The EU’s annualized GDP growth rate, as of September 2022, was a paltry 1.4 percent, according to

But that number is apparently still too high for some EU authorities who back radical “Degrowth” policies predicated on the idea that an excess of economic growth is damaging the planet.

As EU economies were foundering, and citizen populations were being pummeled by a combination of disastrous COVID policy fallout, inflation, and war, the European Research Council (ERC) was funding a 10 million Euro study on how to implement Degrowth.

A summary of the project in a grant announcement issued in November stated:

“We face multiple intertwined crises – from climate change to geopolitical insecurity – should we rethink our understanding of economy, and move away from growth dependency? The REAL project aims to offer new pathways for what the researchers call a ‘post growth’ era, in which achieving universal human wellbeing is achieved within planetary boundaries – and removed from dependence on economic growth.”

The funding was allotted as part of the “Synergy Grants 2022” program overseen by the ERC.

Environmental scientist Giorgos Kallis, the grant recipient heading the study, is one of the foremost advocates of “Degrowth.”

Degrowth, Post-Growth, and One-Planet Lifestyles

Kallis and other Degrowth advocates argue that the impetus to have more productive economies providing greater goods and services to people is impossible to sustain, and is creating existential threats to humankind.

Their answer is “Degrowth,” or establishing policies that reduce consumption, and condition societies to live with and expect less.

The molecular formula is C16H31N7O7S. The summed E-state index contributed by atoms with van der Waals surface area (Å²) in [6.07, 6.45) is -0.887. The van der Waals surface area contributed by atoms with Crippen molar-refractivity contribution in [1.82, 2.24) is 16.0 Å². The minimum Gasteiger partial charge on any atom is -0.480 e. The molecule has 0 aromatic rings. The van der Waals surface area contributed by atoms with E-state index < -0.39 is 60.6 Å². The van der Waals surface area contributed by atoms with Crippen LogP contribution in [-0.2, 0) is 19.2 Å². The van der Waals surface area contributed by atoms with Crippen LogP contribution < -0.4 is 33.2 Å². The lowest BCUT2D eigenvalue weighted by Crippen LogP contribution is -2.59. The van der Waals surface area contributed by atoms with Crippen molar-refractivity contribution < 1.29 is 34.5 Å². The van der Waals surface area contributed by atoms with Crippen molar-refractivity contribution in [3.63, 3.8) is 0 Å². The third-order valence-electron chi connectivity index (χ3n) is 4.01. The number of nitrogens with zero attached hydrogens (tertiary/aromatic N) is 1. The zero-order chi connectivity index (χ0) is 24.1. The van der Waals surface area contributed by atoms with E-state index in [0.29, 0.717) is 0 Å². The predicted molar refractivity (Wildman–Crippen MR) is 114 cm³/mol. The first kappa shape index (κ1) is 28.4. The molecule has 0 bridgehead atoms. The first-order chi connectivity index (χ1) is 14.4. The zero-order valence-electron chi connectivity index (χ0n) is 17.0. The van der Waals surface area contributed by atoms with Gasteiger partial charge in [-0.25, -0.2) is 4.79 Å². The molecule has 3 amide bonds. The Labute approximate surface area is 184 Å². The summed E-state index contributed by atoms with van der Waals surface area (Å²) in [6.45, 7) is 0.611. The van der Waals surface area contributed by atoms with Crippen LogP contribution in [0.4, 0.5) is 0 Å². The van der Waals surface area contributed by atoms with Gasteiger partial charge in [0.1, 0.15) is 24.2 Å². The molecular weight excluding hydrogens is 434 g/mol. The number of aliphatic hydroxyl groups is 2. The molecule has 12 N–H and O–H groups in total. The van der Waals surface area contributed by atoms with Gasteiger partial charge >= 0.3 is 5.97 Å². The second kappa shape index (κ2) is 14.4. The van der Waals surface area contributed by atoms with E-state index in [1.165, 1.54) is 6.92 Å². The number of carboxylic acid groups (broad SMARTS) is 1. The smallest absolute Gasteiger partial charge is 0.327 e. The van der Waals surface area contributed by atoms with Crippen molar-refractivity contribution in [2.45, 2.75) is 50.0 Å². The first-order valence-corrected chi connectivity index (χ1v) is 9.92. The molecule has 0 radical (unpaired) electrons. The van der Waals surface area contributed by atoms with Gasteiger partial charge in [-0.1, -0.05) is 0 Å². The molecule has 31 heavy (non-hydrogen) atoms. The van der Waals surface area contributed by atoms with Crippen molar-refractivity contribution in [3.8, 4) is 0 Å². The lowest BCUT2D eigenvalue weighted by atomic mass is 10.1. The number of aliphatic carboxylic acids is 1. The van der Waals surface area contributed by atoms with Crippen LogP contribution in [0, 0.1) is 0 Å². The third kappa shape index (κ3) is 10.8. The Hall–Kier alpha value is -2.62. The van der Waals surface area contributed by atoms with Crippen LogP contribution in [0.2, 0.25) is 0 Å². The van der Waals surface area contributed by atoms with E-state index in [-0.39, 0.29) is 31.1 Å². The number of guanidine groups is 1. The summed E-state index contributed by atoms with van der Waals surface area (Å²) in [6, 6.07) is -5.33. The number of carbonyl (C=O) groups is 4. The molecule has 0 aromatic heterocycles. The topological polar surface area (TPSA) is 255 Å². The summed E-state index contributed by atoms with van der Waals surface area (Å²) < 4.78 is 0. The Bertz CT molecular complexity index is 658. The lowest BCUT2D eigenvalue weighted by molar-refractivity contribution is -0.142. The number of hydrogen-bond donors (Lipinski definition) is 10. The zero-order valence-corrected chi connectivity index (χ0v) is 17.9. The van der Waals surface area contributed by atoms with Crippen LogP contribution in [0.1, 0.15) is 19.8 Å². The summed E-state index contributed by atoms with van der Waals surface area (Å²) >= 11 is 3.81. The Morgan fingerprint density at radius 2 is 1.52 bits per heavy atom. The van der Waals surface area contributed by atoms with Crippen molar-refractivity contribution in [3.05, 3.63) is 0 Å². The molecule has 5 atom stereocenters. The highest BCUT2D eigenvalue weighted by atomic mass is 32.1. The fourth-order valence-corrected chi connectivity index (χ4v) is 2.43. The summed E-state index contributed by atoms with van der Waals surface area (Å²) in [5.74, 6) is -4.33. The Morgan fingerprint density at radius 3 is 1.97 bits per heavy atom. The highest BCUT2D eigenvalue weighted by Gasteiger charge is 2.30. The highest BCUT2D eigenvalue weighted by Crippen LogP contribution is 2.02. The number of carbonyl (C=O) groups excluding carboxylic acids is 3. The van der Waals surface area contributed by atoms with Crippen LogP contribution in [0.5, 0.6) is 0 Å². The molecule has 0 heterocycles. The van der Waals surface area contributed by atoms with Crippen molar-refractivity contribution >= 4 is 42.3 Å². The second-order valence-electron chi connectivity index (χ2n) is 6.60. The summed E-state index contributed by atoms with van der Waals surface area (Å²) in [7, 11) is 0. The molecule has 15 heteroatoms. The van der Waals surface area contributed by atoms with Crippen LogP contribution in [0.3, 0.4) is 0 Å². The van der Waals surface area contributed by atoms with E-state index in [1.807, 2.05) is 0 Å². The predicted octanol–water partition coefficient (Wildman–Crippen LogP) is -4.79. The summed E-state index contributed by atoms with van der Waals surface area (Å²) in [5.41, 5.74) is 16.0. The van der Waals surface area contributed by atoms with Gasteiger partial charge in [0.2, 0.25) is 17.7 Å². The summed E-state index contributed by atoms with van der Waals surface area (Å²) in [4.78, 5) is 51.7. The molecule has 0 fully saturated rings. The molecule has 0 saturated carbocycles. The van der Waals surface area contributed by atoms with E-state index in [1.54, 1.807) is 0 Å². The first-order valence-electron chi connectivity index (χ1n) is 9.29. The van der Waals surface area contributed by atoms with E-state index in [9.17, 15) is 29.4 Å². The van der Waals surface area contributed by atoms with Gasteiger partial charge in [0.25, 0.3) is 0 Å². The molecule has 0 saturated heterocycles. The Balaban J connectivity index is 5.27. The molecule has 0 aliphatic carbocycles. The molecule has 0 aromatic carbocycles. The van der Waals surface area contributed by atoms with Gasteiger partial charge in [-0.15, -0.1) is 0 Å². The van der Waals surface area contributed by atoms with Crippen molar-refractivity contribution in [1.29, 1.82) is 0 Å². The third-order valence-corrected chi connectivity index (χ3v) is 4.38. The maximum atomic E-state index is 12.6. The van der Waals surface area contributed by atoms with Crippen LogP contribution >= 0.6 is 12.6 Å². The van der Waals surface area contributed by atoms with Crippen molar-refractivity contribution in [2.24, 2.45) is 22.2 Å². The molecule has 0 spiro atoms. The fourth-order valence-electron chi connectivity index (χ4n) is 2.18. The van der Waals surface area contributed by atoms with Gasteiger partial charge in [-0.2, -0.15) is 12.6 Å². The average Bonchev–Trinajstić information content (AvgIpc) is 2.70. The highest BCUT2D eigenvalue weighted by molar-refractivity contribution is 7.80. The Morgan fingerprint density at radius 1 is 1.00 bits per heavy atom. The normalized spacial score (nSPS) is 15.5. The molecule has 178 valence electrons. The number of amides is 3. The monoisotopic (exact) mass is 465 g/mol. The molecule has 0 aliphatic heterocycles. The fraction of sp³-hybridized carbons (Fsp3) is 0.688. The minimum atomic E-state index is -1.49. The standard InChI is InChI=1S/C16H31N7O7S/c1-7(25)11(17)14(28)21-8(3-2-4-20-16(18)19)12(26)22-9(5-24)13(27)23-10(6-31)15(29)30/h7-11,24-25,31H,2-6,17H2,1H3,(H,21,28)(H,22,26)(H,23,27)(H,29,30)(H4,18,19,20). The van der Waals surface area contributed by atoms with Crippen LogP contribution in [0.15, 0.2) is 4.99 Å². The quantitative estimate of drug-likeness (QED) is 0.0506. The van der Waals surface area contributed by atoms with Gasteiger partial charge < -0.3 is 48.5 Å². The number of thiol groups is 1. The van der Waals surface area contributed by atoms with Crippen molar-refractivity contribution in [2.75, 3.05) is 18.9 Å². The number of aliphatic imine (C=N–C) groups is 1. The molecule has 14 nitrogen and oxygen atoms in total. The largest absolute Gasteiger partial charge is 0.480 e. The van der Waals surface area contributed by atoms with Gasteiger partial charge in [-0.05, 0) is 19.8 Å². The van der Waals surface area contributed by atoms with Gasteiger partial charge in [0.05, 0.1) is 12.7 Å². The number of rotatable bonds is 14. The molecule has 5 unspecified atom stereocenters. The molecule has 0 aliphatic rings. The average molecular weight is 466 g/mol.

Kallis has stated that a “post-growth” world is already happening and unstoppable, due to limits in resources, and strains resulting from economic models based on “relentless” growth policies.

The website lays out the basic tenets and agenda of Degrowth advocates. A section on “Why do we need a post-growth economy?” summarizes: 

“Why would we ever want anything other than growth? The short answer is that ongoing economic growth threatens our survival as a species. This claim is based on two provable realities:

“a) Total debt always expands in a modern capitalist system, setting us up for economic collapse.

“b) Total ecological footprint always expands in a modern capitalist system, setting us up for environmental collapse.”

Degrowth, unlike traditional marxist critiques of “capitalism” (Marx’s term and framework for re-defining and critiquing the evolved phenomenon of market economies), doesn’t try to substitute a better ideological engine of economic growth.

Rather it argues successful growth in a finite world has created seeds of its own destruction that are now sprouting everywhere.

The antidote, as outlined on, is for societies to adopt “One-Planet Lifestyles.”  Living such a lifestyle involves consuming less, and procreating less:

“We are already using natural resources at a rate higher than that at which they are naturally renewed and creating wastes faster than nature can absorb them (known as ecological overshoot). Continued economic growth will only worsen this predicament. One-planet living acknowledges that we can, and must, mold our economies to fit within the limits imposed by our physical environment…”

“One-planet lifestyles acknowledge the pressures a growing human population, with highly inequitable patterns of production and consumption, place on a planet with finite physical resources.

Every human on Earth must consume natural resources to live. If we are to survive and thrive into the future, we must together consume within natural boundaries and produce less waste than nature can absorb.”

Many Europeans currently struggling to purchase home heating, food, and affordable housing might find it incredible that their government is not only failing to provide peace and prosperity, but is actively funding ideologically radical initiatives like “Degrowth.”

Of course, George Kallis and collaborator Anthropologist Jason Hickel likely aren’t complaining about the addition of 10 million Euros to their own “research” pocket book.

For further reading, see:


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